Scott Crichton, DE, Oregon State (HT: 6’2⅞” WT: 273 lbs)
Third Round: 72nd Pick
NFL Comparison: Nick Perry, OLB/DE, Green Bay Packers
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- Snaps his hips coming off the ball, is often the first man into contact.
- Has big and heavy hands he knows how to use.
- Too physical and quick to eat up space for blockers to recover when he gets a step.
- Consistently disruptive in the backfield.
- Has some natural wiggle to move laterally in rushes, works an effective swim move as well.
- Frequently blows back pass-blockers with a heavy punch on first contact.
- Presses the pocket from outside and from the interior with an effective bull rush.
- Draws many holding penalties by getting blockers off their balance point with power.
- Overwhelms blockers on first contact to reset the line of scrimmage regularly.
- Clogs up space and can engage multiple blockers.
- Rarely gives ground at the point of attack, generates so much power from his lower body.
- Instinctively spins away from contact, just needs to maintain balance better.
- Always fires hands into blockers, can play off cut blocks with ease.
- High-motor player with a relentless playing style.
- Utilized all over the Beavers defensive line, even at nose tackles against spread offenses.
- Highly productive in all three seasons in college.
- Found ways to be productive in games without recording sacks.
- Saw a high number of chips and doubles in 2013 and was still productive.
- Not an especially dominant athlete at the collegiate level.
- Height and length are on the lower end for defensive ends.
- Limited upside as a pass-rush specialist in the NFL.
- Plays upright, especially as a rusher.
- Doesn’t play with balance consistently when engaged with blockers.
- Stiff hips limit ability to bend around the corner and execute speed rushes to much effect.
- Essentially a one-speed rusher who’s reliant on initial quickness on the edge.
- Doesn’t set up pass-rush moves or read pass-blockers instinctively.
- Spin move is unproductive for the most part.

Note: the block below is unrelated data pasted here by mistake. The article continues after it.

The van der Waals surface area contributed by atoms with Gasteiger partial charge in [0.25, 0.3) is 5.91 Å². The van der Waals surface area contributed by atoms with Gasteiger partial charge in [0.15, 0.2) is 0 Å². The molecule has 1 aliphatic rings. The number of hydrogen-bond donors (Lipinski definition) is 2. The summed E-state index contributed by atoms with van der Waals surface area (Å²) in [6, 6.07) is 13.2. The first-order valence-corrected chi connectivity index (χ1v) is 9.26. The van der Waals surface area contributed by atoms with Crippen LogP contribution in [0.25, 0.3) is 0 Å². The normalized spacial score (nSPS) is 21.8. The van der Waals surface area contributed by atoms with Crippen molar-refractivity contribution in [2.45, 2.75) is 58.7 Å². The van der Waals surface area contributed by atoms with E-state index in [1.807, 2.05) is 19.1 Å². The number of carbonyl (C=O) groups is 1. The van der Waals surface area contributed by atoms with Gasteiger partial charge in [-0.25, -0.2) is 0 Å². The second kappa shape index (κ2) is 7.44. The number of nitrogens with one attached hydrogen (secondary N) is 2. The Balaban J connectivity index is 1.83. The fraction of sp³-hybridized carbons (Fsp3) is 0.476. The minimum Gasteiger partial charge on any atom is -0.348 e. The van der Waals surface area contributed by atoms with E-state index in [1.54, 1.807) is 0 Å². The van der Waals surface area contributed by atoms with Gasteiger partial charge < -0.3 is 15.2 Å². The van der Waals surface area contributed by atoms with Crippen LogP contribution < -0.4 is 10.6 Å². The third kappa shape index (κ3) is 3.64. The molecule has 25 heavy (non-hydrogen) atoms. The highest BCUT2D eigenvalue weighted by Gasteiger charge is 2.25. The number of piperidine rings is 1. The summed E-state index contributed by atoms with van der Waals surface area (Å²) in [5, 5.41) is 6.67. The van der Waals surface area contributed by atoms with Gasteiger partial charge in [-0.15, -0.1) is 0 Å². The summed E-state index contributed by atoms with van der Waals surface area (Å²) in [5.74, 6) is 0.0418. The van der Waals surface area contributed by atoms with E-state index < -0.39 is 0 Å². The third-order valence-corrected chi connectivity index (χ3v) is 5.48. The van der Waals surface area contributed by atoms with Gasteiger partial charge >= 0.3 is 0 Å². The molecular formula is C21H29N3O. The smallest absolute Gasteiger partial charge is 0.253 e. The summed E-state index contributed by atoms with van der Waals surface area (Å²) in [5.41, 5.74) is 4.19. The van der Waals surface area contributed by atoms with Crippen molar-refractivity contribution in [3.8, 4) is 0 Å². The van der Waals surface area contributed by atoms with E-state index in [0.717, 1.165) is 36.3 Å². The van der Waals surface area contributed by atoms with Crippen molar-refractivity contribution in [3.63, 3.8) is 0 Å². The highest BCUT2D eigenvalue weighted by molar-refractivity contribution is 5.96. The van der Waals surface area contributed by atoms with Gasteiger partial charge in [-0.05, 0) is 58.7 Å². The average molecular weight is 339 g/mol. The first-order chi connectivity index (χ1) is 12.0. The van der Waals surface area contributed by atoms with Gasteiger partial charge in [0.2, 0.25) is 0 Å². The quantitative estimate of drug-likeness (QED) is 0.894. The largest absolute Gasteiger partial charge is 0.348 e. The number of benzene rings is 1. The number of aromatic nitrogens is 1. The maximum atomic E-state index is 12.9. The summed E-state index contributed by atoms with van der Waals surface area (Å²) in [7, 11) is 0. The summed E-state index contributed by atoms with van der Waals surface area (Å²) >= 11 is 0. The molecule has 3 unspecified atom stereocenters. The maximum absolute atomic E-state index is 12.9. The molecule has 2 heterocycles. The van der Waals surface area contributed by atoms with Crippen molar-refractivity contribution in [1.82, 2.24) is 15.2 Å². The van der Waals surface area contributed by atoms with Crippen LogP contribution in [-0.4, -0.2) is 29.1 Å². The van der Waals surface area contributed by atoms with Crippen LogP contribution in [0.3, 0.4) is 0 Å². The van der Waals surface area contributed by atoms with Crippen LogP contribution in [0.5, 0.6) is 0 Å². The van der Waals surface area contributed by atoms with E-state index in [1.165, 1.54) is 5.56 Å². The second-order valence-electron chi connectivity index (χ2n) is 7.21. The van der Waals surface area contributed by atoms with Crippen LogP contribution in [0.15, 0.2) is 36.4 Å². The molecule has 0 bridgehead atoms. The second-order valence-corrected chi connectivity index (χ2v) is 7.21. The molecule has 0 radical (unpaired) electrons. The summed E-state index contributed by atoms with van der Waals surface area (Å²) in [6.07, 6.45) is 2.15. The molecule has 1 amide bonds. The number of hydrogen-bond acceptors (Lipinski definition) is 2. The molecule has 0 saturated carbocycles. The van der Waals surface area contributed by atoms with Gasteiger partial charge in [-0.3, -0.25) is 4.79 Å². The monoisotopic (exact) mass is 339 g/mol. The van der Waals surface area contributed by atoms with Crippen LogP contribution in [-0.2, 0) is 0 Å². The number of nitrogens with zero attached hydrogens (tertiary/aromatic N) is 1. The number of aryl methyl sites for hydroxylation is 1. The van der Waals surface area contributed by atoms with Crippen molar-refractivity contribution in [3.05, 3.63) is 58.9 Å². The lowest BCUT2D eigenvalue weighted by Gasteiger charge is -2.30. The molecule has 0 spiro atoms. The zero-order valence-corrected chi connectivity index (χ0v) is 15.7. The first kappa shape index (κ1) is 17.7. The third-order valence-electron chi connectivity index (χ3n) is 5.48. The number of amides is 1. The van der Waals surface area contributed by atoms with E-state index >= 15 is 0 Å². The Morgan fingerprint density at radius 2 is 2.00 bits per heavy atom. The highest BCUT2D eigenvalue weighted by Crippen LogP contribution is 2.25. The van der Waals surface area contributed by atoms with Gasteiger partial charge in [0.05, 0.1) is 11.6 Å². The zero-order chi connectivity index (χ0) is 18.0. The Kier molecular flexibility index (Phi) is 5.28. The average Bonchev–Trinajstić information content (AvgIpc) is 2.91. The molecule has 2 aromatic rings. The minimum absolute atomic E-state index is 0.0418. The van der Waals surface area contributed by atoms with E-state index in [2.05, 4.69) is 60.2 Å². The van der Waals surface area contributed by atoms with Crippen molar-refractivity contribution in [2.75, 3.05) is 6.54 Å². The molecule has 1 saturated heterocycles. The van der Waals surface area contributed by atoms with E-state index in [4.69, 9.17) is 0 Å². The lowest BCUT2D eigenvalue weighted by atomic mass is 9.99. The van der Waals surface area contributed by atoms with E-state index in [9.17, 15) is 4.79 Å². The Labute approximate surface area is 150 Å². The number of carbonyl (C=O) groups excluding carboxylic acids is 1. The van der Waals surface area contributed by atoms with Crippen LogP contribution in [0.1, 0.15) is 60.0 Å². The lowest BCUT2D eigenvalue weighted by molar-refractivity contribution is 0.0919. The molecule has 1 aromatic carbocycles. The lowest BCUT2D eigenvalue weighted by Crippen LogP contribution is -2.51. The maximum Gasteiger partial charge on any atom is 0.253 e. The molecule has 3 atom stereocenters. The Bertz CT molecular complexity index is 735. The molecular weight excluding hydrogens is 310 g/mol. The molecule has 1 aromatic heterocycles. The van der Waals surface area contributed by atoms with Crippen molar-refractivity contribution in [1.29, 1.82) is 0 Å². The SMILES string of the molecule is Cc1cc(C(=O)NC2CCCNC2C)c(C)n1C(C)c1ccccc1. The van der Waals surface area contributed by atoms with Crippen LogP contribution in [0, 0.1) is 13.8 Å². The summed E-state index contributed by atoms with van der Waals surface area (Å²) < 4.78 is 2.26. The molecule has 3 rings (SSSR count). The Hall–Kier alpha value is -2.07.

- Needs to learn how to finish with his hands when he gets a step on a blocker.
- Doesn’t always shed run blocks in a timely fashion to make plays, gets hung up battling the blocker.
- Lack of length limits ability to extend hands and create space to disengage.
- A 3-star prospect as a recruit in class of 2010, 44th ranked strong-side defensive end by Rivals.
- 2012 First Team All-Pac-12.
- 2013 Second Team All-Pac-12.
- Had off-season shoulder surgery in the Spring of 2013, but never missed a game at Oregon State.
- Declared for the draft without seeking advice from the NFL Draft Advisory Board, wants his parents to be able to retire, had already made his decision.
Scott Crichton is not an athletic marvel nor will he ever become a sack artist at the NFL level. He’s more of a throwback defensive end, but there is still a place for him in the league today. It will come down to whether his NFL team uses him in a way that maximizes his strengths.
Crichton projects as a defensive end who will feast on blockers if he doesn’t get lined up too wide. Teams who heavily employ a four-man front, especially those who prefer a 4-3 under, should have interest in Crichton’s skills. If played head up on an offensive tackle, his overwhelming power and ability to fire off the ball will give offenses fits on the edge. On third downs, Crichton can also slide to the interior and a pinch and be just as effective.
Draft Projection: Second round
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